Given as I am to flights of fancy, I often think, while eating dinner with my family at our dining room table, of the generations of family members who sat around this same table telling stories, sharing sorrows, dreaming dreams.
The dining room table and chairs were built in the 1880s, commissioned by my Great-Grandfather, a businessman of Scottish descent who wanted a substantial table befitting his life as a storekeeper and father.
Sometime in the 1950s or 60s my grandfather or aunt had the chairs recovered and now it is time to do so again.
In fact, the necessity of doing this expensive undertaking this fall was created in the last few weeks when Barry's chair began to literally fall apart out from under him.
When you have a family heirloom you feel a greater responsibility to maintain it and keep it in good working order than you would if it was just something you'd purchased yourself at a local shop.
So off we went to the local upholsterer for a quote and stack of fabric swatches almost as tall as me. Each chair will be taken apart, re-glued and re-upholstered, hopefully to serve the next generations as well for the next 50 years before someone else has to do the same thing (I hope they will!)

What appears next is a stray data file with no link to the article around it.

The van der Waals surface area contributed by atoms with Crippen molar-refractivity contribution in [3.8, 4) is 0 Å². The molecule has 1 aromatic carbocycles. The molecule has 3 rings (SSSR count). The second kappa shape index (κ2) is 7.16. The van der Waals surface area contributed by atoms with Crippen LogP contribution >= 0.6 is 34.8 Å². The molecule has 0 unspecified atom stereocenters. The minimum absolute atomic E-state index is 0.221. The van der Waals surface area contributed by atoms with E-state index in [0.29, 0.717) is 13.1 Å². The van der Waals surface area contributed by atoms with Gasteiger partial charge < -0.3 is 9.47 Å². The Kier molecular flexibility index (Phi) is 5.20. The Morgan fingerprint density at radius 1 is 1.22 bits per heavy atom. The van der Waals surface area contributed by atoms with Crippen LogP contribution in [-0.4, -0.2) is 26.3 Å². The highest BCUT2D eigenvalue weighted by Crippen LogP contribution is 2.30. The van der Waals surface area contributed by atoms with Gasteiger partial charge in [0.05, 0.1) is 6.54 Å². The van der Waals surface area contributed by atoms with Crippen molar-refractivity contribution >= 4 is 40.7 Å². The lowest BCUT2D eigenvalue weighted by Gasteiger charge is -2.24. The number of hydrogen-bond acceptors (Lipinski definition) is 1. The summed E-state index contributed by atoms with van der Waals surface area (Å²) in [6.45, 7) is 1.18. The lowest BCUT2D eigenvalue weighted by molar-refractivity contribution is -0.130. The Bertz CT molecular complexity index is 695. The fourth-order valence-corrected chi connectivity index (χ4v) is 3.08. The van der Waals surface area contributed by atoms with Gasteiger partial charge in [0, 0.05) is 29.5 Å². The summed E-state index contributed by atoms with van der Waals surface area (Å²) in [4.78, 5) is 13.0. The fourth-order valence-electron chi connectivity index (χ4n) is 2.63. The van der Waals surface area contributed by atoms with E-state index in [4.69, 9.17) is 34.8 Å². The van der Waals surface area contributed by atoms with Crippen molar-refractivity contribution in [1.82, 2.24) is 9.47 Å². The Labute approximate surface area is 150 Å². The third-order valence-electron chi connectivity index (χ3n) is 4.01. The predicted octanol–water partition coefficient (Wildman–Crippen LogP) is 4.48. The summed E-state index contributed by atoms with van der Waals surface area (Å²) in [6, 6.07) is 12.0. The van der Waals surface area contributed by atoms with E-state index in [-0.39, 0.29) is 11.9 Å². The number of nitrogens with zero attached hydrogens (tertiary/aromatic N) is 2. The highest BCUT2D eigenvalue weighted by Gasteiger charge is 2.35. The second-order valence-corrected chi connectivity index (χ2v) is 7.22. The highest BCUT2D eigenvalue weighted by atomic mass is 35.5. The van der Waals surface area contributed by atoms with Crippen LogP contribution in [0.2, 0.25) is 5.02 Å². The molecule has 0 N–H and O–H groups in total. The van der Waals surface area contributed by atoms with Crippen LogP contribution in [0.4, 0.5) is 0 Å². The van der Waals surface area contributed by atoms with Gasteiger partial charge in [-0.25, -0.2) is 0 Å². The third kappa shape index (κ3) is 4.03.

The decision about fabric was torturous - mostly for Barry mind you - and I went through many iterations before placing my order yesterday. The trick for me was that whatever I chose had to be elegant enough to be worthy of the chairs, not trendy but also not stuffy, and l had to love it, since I expect to sit in it for another 40 years or so. (what? you don't plan to live to be 90+, too?)
So what did I choose?
Well the two captains chairs will be covered in this indigo and ivory print called Camilla from Barrow Fabrics.
The side chairs will be covered in this sapphire blue fabric called Isaiah (also from Barrow)
The small piece of fabric on the back of the side chair will be covered in this fabric, which echoes the fabric on the captain chairs but is actually the pattern turned inside out.
The chairs will go in for the face lift in September. We are doing 6 of the 9 chairs this fall and will do the remaining 3 next year. It is an expensive (and unexpected) undertaking, but we are excited and think it will be lovely in the end.
|The three fabrics together|
The upholsterer told me that upholstery is a dying art; when he began in the business, there were 15 trades persons in the local area. Now there are only two upholsterers in the Fredericton region. People throw out their couches and chairs now rather than recover them.
This makes me sad, actually. While we were visiting his shop there was the most gorgeous and ornate antique couch being redone in a fantastically gorgeous and decadent-looking white faux-leather. I started thinking of several pieces of furniture I could get re-upholstered to raise them up into something special.
But it is an expensive undertaking and I well understand why someone couldn't do it. Re-upholstering these dining room chairs is likely as expensive as buying a brand new dining room set. But I have yet to see a dining room table and chair as handsome as mine, or with the providence it carries for me, so that was never an option.
How about you? Do you have pieces upholstered? Stay tuned for the fall for the big unveiling!
Have a great day and stay safe out there!